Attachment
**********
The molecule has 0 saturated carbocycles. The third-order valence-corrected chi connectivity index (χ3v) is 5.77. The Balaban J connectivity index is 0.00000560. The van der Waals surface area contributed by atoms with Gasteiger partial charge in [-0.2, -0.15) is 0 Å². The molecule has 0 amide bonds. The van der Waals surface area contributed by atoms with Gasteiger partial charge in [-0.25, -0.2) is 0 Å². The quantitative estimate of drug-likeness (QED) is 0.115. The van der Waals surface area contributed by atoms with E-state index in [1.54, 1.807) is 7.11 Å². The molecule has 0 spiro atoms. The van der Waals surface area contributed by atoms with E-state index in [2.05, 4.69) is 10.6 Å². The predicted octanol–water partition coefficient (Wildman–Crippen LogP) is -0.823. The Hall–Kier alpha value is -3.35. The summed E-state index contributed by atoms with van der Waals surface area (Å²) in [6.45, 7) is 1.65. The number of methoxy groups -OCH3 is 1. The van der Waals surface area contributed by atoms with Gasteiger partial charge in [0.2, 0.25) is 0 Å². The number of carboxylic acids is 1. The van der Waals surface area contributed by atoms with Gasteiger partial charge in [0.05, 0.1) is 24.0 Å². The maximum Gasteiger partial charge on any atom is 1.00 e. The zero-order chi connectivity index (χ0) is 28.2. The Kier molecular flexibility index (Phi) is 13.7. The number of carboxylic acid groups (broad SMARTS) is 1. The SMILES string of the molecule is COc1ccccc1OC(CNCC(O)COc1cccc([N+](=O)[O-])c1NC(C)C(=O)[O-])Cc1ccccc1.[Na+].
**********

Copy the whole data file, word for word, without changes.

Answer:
The molecule has 0 saturated carbocycles. The third-order valence-corrected chi connectivity index (χ3v) is 5.77. The Balaban J connectivity index is 0.00000560. The van der Waals surface area contributed by atoms with Gasteiger partial charge in [-0.2, -0.15) is 0 Å². The molecule has 0 amide bonds. The van der Waals surface area contributed by atoms with Gasteiger partial charge in [-0.25, -0.2) is 0 Å². The quantitative estimate of drug-likeness (QED) is 0.115. The van der Waals surface area contributed by atoms with E-state index in [1.54, 1.807) is 7.11 Å². The molecule has 0 spiro atoms. The van der Waals surface area contributed by atoms with E-state index in [2.05, 4.69) is 10.6 Å². The predicted octanol–water partition coefficient (Wildman–Crippen LogP) is -0.823. The Hall–Kier alpha value is -3.35. The summed E-state index contributed by atoms with van der Waals surface area (Å²) in [6.45, 7) is 1.65. The number of methoxy groups -OCH3 is 1. The van der Waals surface area contributed by atoms with Gasteiger partial charge in [0.2, 0.25) is 0 Å². The number of carboxylic acids is 1. The van der Waals surface area contributed by atoms with Gasteiger partial charge in [0.05, 0.1) is 24.0 Å². The maximum Gasteiger partial charge on any atom is 1.00 e. The zero-order chi connectivity index (χ0) is 28.2. The Kier molecular flexibility index (Phi) is 13.7. The number of carboxylic acid groups (broad SMARTS) is 1. The SMILES string of the molecule is COc1ccccc1OC(CNCC(O)COc1cccc([N+](=O)[O-])c1NC(C)C(=O)[O-])Cc1ccccc1.[Na+].